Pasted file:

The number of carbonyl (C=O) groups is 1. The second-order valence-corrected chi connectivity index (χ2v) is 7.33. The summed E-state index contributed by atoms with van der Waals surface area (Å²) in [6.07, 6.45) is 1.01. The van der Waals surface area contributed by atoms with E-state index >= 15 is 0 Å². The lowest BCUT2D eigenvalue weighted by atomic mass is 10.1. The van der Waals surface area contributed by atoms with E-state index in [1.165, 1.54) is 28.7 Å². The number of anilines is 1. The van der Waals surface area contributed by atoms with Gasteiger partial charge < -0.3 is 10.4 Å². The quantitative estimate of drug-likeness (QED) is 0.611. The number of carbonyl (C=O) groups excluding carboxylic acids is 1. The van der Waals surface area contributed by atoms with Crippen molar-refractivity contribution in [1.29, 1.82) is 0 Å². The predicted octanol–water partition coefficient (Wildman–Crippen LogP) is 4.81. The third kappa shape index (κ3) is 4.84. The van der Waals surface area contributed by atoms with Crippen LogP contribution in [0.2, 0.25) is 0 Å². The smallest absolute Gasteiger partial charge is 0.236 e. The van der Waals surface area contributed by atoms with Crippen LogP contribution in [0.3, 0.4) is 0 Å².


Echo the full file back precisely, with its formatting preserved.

The number of carbonyl (C=O) groups is 1. The second-order valence-corrected chi connectivity index (χ2v) is 7.33. The summed E-state index contributed by atoms with van der Waals surface area (Å²) in [6.07, 6.45) is 1.01. The van der Waals surface area contributed by atoms with E-state index >= 15 is 0 Å². The lowest BCUT2D eigenvalue weighted by atomic mass is 10.1. The van der Waals surface area contributed by atoms with E-state index in [1.165, 1.54) is 28.7 Å². The number of anilines is 1. The van der Waals surface area contributed by atoms with Gasteiger partial charge < -0.3 is 10.4 Å². The quantitative estimate of drug-likeness (QED) is 0.611. The number of carbonyl (C=O) groups excluding carboxylic acids is 1. The van der Waals surface area contributed by atoms with Crippen molar-refractivity contribution in [1.29, 1.82) is 0 Å². The predicted octanol–water partition coefficient (Wildman–Crippen LogP) is 4.81. The third kappa shape index (κ3) is 4.84. The van der Waals surface area contributed by atoms with Crippen LogP contribution in [0.2, 0.25) is 0 Å². The smallest absolute Gasteiger partial charge is 0.236 e. The van der Waals surface area contributed by atoms with Crippen LogP contribution in [0.3, 0.4) is 0 Å².